Furthermore, a general anti-immigrant sentiment has been on the rise in the UK, with some reports suggesting hate crimes have risen by up to 100 per cent since the Brexit vote. Members of radical organisation SWARM Collective, which brings together sex workers from around the country, have warned that increased xenophobia and racism as Britain exits the union has put the lives of migrant women more at risk of attacks and physical harm.
Speaking as a group, SWARM insists that a move to restrict freedom of movement will justify racially-motivated acts of violence against minority groups. ‘This climate of xenophobia and racism will continue or worsen after Brexit,’ they argue, ‘When the government and media sanction xenophobia and demonise migrants, hate attacks on marginalised groups by members of the public rise, and increased border controls will justify these attacks in the eyes of the public.’
Although selling sex is not in itself illegal in Britain, the legal system, as it stands, works to penalise those working within the sex industry. Ironically, existing laws that claim to help reduce exploitation and abuse by criminalising ‘pimping’, brothel-keeping and soliciting on the streets actually contributes to more violence against sex workers. Whether Brexit will affect legislature is still uncertain, because sovereign nations determine the regulations that control the sex industry, but there is a strong suggestion that domestic support for banning the purchase of sex altogether is gaining traction, according to activist Mac.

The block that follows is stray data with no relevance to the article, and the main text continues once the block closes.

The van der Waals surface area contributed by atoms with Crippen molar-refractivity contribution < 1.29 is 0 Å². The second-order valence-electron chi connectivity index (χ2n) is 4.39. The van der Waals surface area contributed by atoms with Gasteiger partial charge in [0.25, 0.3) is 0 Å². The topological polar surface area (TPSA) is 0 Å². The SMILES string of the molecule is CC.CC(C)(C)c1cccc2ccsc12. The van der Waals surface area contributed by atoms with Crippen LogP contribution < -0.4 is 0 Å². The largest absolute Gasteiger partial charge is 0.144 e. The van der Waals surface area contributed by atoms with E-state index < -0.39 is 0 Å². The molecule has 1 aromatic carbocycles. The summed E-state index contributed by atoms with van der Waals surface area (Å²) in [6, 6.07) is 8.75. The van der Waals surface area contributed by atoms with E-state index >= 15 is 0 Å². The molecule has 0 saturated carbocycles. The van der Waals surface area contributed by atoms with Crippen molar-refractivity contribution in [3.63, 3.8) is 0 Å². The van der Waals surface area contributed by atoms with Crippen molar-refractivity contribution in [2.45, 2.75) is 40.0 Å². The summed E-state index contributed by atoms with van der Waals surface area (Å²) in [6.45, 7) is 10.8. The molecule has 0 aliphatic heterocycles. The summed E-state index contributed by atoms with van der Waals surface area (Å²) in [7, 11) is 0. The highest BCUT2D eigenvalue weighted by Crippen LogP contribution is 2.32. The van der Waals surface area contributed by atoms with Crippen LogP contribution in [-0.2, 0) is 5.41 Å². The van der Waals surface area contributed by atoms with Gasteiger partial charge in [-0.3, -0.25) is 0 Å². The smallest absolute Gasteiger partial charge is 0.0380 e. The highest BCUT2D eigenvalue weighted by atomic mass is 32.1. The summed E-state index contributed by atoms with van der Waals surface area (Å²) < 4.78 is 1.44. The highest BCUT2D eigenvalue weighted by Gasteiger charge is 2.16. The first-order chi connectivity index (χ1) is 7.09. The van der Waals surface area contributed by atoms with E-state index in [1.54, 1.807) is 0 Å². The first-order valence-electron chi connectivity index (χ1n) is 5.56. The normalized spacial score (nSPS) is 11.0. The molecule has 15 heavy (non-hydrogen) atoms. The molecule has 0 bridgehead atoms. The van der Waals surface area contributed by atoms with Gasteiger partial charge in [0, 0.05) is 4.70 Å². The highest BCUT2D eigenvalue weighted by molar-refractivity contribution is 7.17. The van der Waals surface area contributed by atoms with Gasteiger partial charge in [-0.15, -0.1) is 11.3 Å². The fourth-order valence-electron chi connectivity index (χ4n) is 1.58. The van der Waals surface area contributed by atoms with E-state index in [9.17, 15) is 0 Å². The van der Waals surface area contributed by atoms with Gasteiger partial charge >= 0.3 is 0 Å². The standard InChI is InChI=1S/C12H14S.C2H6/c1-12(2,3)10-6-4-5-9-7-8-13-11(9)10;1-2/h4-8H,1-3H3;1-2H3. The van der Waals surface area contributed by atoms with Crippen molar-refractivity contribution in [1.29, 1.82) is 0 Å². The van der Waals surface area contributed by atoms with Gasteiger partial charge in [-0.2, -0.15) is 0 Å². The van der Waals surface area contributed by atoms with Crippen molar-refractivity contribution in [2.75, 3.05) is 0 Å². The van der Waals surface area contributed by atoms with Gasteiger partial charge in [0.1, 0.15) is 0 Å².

What seems more likely, at this point, is that pulling away from the Court of Justice of the European Union could result in sex workers’ ‘self-employment’ status being challenged, as well as a deepening conservatism in the UK, with a coalition between the Tory government and Northern Ireland’s Democratic Unionists, driving for harsher restrictions and punishments. But, like with every Brexit issue, all we can do is speculate.
The most pressing issue right now is safeguarding the human rights of sex workers currently living in the UK. Being an immigrant, a woman, and working within the sex industry is a position that automatically fights against numerous axes of prejudice, abuse and oppression. Struggling on the poverty line and trying to put food on the table for their families is often what leads non-British women to sex work, therefore ensuring access to basic goods and necessities, in whatever community or group, should transcend racial divides.